28. ^ Landmarks Preservation Commission 2011, pp. 2–3.
  29. ^ New York (State). Insurance Dept (1895). Annual Report of the Superintendent of Insurance to the New York Legislature. New York Insurance Department. p. 577. Retrieved August 31, 2020.
  30. ^ "A Dozen Years of Growing Success". The New York Times. January 26, 1893. ISSN 0362-4331. Retrieved August 31, 2020.
  31. ^ The Insurance Economist. Economist Publishing Association. July 1894. pp. 15–16.
  32. ^ a b c d e f Landmarks Preservation Commission 2011, p. 7.
  33. ^ The Underwriters Review. Underwriters Review Company. May 14, 1896. p. 3.
  34. ^ "Prospective Insurees; Will Be Interested in the Latest Move in Life Insurance". The New York Times. April 18, 1902. ISSN 0362-4331. Retrieved September 1, 2020.
  35. ^ "The Two Burnhams and Eldridge Indicted; Mutual Reserve Life Men Charged With Larceny and Forgery". The New York Times. March 9, 1906. ISSN 0362-4331. Retrieved September 1, 2020.
  36. ^ "Mutual Reserve Transfers" (PDF). The New York Times. February 20, 1908. ISSN 0362-4331. Retrieved September 1, 2020.
  37. ^ "Leases" (PDF). The Real Estate Record: Real Estate Record and Builders' Guide. 81 (2084): 331. February 22, 1908 – via columbia.edu.
  38. ^ "3 Receivers for Mutual Reserve; Policy Holders Stood a March on Attorney General Jackson in Federal Court". The New York Times. February 16, 1908. ISSN 0362-4331. Retrieved September 1, 2020.
  39. ^ "Building News". New York Sun. January 21, 1909. p. 9. Retrieved September 1, 2020 – via newspapers.com open access.
  40. ^ "Mutual Reserve Members Win Fight; Fund Set Aside for Them Held by Court to Be Immune to Claims of General Creditors". The New York Times. July 19, 1911. ISSN 0362-4331. Retrieved September 1, 2020.
  41. ^ a b "Operators Buy Big Office Buildings; The 13-Story Langdon Building on Broadway to be Remodeled for Lawyers". The New York Times. February 3, 1920. ISSN 0362-4331. Retrieved August 31, 2020.
  42. ^ a b "Langdon Building for Lawyers" (PDF). The Real Estate Record: Real Estate Record and Builders' Guide. 105 (6): 172. February 7, 1920 – via columbia.edu.
  43. ^ a b "Lawyers Are Coming Back to Old Stand". New-York Tribune. February 3, 1920. p. 23. Retrieved September 1, 2020 – via newspapers.com open access.
  44. ^ Wright, Bruce (2002). Black robes, white justice : why our legal system doesn't work for blacks. Kensington Pub. Corp. p. 75. ISBN 0-7582-0110-9. OCLC 49242897.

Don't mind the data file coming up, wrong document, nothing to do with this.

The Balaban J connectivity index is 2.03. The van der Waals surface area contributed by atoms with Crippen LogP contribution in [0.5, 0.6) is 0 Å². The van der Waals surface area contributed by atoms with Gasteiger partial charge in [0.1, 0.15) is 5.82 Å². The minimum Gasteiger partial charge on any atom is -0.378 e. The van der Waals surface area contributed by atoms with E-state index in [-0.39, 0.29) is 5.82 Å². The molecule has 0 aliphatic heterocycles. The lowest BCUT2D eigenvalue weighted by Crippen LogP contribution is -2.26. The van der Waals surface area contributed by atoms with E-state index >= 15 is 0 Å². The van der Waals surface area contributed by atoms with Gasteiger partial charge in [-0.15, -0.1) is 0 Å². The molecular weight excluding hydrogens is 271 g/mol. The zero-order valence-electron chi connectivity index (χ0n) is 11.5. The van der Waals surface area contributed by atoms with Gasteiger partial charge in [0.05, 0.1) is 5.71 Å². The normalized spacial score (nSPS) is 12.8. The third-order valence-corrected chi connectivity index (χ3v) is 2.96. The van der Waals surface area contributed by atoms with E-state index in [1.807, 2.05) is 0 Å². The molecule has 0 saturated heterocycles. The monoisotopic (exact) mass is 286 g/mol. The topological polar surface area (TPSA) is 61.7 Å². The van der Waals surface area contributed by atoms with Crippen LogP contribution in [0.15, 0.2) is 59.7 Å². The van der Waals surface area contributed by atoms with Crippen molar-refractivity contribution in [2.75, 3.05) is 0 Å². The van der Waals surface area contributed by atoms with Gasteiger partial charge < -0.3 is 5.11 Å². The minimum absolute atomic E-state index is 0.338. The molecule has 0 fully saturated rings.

45. ^ Dornstein, Ken (1998). Accidentally, on purpose : the making of a personal injury underworld in America (1st ed.). St. Martin's Griffin. p. 101. ISBN 0-312-17683-X. OCLC 39109635.
  46. ^ a b Landmarks Preservation Commission 2011, pp. 7–8.
  47. ^ "Wall St. Synagogue Opens for Worship; 100 Attend on First Day in Temporary Quarters at 305 Broadway". The New York Times. March 12, 1929. ISSN 0362-4331. Retrieved August 31, 2020.
  48. ^ "Building is Sold at 305 Broadway; Downtown Renting Company Buys 14-story Office Structure on Duane St. Corner". The New York Times. December 17, 1940. ISSN 0362-4331. Retrieved August 31, 2020.
  49. ^ "Manhattan Transfers". The New York Times. February 9, 1945. ISSN 0362-4331. Retrieved September 1, 2020.
  50. ^ a b "14-story Building in Sale and Lease; Lefkowitx and Glickman in Deal for 305 Broadway -- Uptown Houses Taken". The New York Times. July 28, 1959. ISSN 0362-4331. Retrieved August 31, 2020.
  51. ^ Ronan, Thomas P. (December 15, 1966). "City Will Rent Space in Harlem; 2 Agencies to Be Housed in New 14-story Building". The New York Times. ISSN 0362-4331. Retrieved September 1, 2020.
  52. ^ Oser, Alan S. (November 18, 1981). "About Real Estate; Houston Entrepreneur Rnovates Offices Downtown". The New York Times. ISSN 0362-4331. Retrieved September 1, 2020.
  53. ^ Shepard, Joan (December 21, 1999). "Brand-new block of landmarks". New York Daily News. p. 59. Retrieved September 1, 2020 – via newspapers.com open access.
  54. ^ Landmarks Preservation Commission 2011, p. 9.
  55. ^ "In the Matter of a Communication Dated December 30, 2011, From the Executive Director of the Landmarks Preservation Commission Regarding the Landmark Designation of the Rogers, Peet and Company Building, 258 Broadway (Block 134, Lot 25), by the Landmarks Preservation Commission on December 14, 2010 (Designation List No. 436/lp-2432), Borough of Manhattan, Community District 1" (PDF). City Planning Commission. February 8, 2012. Retrieved September 1, 2020.
  56. ^ Landmarks Preservation Commission 2011, p. 5.
  57. ^ "Harper, Edward Bascom". The National Cyclopedia of American biography. 7. James T. White & Co. 1897. p. 16. hdl:2027/nyp.33433000047385.

Sources

External links